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Woman Wonder — meet the women that inspire us. I am every woman is not a cliche, it is the way we are connected. We are all the same but different. We all think similar thoughts, feel similar feelings, experience similar experiences. I want to connect the dots between women. Let’s really get to know each other and recognize the greatness within each one of us.

 Lindsey and I connected on common ground of wanting to provide women with a space where beauty can also mean not fearing aging. It also happened to be right as we were preparing to launch our Salt of the Earth Essence and I was so intrigued with Lindsey's Salt of the Earth Skin practice and her holistic approach to skincare that aligns so much with my own: assisting skin to heal itself through gentle skin therapies and daily care. She applies corneotherapy to her esthetics practice, which is an un-invasive approach to skin care and skin anatomy that aims to keep the skin intact at all times to restore homeostasis. If you're in Idaho, pay her a visit. Let's dive into getting to know Lindsey a bit more.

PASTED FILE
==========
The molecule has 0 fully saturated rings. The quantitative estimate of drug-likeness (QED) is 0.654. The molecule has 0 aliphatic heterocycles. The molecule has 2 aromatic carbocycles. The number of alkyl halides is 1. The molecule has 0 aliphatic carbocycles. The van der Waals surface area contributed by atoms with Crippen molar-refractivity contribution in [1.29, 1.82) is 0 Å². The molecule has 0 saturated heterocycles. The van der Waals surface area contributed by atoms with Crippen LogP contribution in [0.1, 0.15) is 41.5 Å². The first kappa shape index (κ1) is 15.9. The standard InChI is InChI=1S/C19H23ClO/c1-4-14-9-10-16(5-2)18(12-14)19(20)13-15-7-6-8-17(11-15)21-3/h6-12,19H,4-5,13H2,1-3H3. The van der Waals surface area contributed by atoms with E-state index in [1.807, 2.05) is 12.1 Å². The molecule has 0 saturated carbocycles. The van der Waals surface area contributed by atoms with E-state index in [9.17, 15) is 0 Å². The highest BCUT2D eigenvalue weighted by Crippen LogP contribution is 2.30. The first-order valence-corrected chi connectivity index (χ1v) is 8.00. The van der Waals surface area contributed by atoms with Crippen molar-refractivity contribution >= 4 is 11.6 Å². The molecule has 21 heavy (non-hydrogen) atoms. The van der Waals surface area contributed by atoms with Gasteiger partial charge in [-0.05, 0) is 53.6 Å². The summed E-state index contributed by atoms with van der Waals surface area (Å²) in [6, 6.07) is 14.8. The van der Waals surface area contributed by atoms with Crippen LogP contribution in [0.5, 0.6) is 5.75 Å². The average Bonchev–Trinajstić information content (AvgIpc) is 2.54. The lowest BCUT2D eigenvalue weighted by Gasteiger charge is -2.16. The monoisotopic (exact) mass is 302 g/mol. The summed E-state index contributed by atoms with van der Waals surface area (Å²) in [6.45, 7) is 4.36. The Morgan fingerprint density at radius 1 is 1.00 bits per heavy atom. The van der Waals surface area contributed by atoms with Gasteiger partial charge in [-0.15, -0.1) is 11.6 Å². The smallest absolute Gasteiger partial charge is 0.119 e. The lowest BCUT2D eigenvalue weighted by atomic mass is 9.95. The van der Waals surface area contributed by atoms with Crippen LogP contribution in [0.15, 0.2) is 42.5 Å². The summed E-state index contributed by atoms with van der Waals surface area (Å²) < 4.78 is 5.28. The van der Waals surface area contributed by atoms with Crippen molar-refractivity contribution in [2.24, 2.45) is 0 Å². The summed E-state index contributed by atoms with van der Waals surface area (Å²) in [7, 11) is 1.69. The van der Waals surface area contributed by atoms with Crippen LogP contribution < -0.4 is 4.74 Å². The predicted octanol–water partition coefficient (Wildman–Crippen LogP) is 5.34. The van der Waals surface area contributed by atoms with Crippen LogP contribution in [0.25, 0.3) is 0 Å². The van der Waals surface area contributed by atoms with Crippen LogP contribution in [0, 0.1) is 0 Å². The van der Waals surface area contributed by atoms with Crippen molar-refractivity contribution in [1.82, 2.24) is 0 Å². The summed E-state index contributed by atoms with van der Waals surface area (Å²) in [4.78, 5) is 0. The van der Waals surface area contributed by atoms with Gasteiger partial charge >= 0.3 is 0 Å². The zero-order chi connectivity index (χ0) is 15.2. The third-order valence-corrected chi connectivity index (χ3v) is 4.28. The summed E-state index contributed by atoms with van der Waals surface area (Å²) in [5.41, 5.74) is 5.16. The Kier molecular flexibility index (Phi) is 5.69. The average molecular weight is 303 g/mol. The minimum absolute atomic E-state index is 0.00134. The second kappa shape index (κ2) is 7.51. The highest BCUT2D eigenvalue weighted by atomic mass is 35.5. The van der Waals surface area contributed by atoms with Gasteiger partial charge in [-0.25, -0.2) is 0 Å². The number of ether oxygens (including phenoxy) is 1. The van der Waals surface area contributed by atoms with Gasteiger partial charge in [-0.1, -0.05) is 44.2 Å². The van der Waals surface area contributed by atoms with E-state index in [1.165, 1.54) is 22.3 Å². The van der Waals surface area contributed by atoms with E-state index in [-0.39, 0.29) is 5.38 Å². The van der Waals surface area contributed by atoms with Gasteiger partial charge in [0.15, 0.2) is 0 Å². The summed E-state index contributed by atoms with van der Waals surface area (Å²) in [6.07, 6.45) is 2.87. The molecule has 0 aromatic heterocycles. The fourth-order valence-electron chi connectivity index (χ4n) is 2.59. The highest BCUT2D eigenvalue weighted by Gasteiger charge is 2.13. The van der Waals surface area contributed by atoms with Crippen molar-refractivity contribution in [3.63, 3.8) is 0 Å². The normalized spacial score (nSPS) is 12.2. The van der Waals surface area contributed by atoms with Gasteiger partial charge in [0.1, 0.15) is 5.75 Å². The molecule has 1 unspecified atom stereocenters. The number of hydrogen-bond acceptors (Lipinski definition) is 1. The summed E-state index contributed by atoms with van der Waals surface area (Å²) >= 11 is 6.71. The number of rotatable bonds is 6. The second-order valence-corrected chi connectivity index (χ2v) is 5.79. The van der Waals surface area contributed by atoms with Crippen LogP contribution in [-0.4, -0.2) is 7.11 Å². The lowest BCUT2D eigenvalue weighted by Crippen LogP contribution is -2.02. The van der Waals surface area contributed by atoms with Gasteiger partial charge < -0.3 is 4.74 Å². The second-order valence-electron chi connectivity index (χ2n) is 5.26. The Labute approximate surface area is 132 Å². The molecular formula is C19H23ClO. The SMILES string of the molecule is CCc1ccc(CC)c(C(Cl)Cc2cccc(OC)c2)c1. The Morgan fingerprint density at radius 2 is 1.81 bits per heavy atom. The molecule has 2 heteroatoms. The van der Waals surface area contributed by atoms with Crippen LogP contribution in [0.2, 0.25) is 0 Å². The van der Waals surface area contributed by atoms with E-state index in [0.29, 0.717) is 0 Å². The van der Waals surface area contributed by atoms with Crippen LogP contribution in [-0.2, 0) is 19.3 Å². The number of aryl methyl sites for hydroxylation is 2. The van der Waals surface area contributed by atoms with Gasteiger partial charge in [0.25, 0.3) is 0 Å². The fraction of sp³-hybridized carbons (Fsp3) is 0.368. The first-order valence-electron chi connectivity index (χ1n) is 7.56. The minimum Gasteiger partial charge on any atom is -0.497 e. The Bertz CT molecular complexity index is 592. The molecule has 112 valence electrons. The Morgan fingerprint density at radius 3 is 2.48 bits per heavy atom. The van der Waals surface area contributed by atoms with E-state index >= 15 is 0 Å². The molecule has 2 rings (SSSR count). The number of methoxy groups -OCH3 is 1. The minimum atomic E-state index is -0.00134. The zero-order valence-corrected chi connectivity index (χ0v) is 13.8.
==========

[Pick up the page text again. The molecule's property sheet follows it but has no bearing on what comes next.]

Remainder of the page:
Please, introduce yourself.

My name is Lindsey Marcella, and I am the founder of SALT OF THE EARTH SKIN.

Talk to us about you. What is special about you?

In true female imposter syndrome fashion, this is a tough endeavor, but i’ll give it a shot. In my 37 years of living, i’ve moved over 23 times, all over the US, Canada, and Europe, so I’ve always felt a little bit unsettled. Home base has always been the Inland Northwest/North Idaho area where I was born, but I have a gigantic sense of wonder that makes it hard to stay put. I found my career path by accident, simply because I was desperate to get out of the small Central Washington town I graduated from. I knew I never wanted to go to college or take a traditional path, so I thought about things I did everyday and if I could make a living out something, and makeup was the answer. I signed up for makeup school in Vancouver B.C. and told my parents we had a month to figure out how to get me a visa and move me to Canada. That was in 2005, and I was 19. Since then, I’ve gone on to become a Licensed Manicurist/Nail Technician, Herbalist, Licensed Esthetician and Esthetic Educator, Health Coach, Corneotherapist, Facial Reflexologist, Writer, and Business Owner. (I had to call my mom to ask what’s special about me, because I couldn’t think of anything without feeling weird about it) Her first words were that i’m a survivor. She also said I am passionate and curious, and I love

learning. My dad then preceded to say I was cute 🥰

What does connection mean to you?